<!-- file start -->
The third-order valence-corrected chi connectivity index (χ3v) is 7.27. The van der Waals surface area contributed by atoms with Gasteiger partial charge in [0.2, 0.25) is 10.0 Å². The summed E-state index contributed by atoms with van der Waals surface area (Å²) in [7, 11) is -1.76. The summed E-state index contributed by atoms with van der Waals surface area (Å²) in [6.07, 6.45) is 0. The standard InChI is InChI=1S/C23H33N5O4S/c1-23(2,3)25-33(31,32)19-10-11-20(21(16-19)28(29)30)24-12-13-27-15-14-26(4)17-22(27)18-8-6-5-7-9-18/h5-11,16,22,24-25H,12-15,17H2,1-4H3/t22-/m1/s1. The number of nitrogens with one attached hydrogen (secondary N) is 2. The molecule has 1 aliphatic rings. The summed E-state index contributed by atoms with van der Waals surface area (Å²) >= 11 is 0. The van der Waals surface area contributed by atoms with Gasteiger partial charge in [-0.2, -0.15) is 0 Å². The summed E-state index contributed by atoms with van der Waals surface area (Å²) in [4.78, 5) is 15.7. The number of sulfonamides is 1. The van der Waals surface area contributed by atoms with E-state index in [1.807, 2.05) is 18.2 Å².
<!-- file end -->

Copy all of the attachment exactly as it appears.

The third-order valence-corrected chi connectivity index (χ3v) is 7.27. The van der Waals surface area contributed by atoms with Gasteiger partial charge in [0.2, 0.25) is 10.0 Å². The summed E-state index contributed by atoms with van der Waals surface area (Å²) in [7, 11) is -1.76. The summed E-state index contributed by atoms with van der Waals surface area (Å²) in [6.07, 6.45) is 0. The standard InChI is InChI=1S/C23H33N5O4S/c1-23(2,3)25-33(31,32)19-10-11-20(21(16-19)28(29)30)24-12-13-27-15-14-26(4)17-22(27)18-8-6-5-7-9-18/h5-11,16,22,24-25H,12-15,17H2,1-4H3/t22-/m1/s1. The number of nitrogens with one attached hydrogen (secondary N) is 2. The molecule has 1 aliphatic rings. The summed E-state index contributed by atoms with van der Waals surface area (Å²) >= 11 is 0. The van der Waals surface area contributed by atoms with Gasteiger partial charge in [-0.2, -0.15) is 0 Å². The summed E-state index contributed by atoms with van der Waals surface area (Å²) in [4.78, 5) is 15.7. The number of sulfonamides is 1. The van der Waals surface area contributed by atoms with E-state index in [1.807, 2.05) is 18.2 Å².